European finance ministers agree to intensify talks on tech tax. Financial Times
Debenhams fears for its future worsen. The Telegraph
Serena Williams has accused an umpire of sexism and treating her more harshly than men as she used a press conference to double down on her earlier on-court tirade at the official during her US Open final defeat to Japan’s Naomi Osaka. – The Guardian
The Malta Independent on Sunday carries the story that Professor Joe Mifsud, the person who allegedly acted as a go-between Trump’s campaign office and Russia ‘may be deceased’ according to the US Democratic National Council’. It adds, that when and if found alive, he will be served with a criminal complaint.
The Sunday Times reports that President Marie-Louise Coleiro-Preca believes the time is ripe for Malta to decide “once and for all” on a national day following a period of reflection and a national debate.
The paper also reveals Prime Minister Joseph Muscat’s personal lawyer is redacting the 1,500-page Egrant inquiry report himself, despite the Attorney General, the magistrate who wrote it, police investigators and several legal minds all being against its release.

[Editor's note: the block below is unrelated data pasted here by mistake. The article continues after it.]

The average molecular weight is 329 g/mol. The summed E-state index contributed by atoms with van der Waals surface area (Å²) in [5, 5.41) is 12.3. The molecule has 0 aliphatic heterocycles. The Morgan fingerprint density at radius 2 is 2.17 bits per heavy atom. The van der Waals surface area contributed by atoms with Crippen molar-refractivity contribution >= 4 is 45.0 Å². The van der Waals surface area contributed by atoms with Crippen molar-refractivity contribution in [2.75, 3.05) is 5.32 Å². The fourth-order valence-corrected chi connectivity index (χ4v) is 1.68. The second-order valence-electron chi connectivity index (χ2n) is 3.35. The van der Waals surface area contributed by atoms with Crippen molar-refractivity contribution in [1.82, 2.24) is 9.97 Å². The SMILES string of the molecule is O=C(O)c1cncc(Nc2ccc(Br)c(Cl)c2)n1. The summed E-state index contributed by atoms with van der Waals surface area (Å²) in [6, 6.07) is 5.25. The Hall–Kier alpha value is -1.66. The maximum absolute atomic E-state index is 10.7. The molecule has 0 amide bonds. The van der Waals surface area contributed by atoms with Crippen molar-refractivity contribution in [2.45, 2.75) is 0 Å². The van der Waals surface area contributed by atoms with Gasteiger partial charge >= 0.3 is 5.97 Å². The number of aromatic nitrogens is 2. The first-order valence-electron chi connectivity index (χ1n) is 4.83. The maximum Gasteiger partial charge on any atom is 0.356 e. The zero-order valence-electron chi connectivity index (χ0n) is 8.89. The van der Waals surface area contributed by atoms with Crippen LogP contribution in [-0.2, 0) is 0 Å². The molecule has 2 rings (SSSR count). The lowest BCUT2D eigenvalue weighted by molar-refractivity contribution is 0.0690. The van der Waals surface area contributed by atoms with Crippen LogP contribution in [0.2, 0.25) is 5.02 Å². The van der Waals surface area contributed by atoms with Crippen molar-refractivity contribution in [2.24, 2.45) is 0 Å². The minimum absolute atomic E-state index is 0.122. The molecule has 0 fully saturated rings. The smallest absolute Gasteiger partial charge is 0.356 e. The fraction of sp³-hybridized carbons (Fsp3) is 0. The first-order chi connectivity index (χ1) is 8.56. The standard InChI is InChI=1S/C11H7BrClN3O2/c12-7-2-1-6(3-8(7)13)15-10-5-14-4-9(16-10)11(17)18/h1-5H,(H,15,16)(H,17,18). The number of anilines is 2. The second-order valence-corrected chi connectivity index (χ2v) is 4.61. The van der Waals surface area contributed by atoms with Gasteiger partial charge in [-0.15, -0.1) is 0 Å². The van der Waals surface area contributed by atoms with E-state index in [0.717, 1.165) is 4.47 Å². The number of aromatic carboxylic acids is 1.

About the Egrant Inquiry, we find a story on Il-Mument, which says that the Attorney General is making obstacles for PN Leader Adrian Delia to give his witness in the Constitutional case filed by Delia.
The Malta Independent on Sunday carries an interview with Frederick Azzopardi, CEO of Infrastructure Malta, who said that the traffic bottlenecks plaguing Marsa, will soon be a thing of the past. The report says that Marsa will be having seven lanes by the time the school starts and 10 by October.
It-Torca refers to the story of Cristiano, the newborn found abandoned in St Paul’s Bay. Quoting the Gozitan Bishop, the paper refers to the appeal for help rather than passing on judgements at the unknown parents of this child.
It-Torca also refers to a story, how a foreigner did not managed to get employed, even though he’s legally in Malta, just because being African.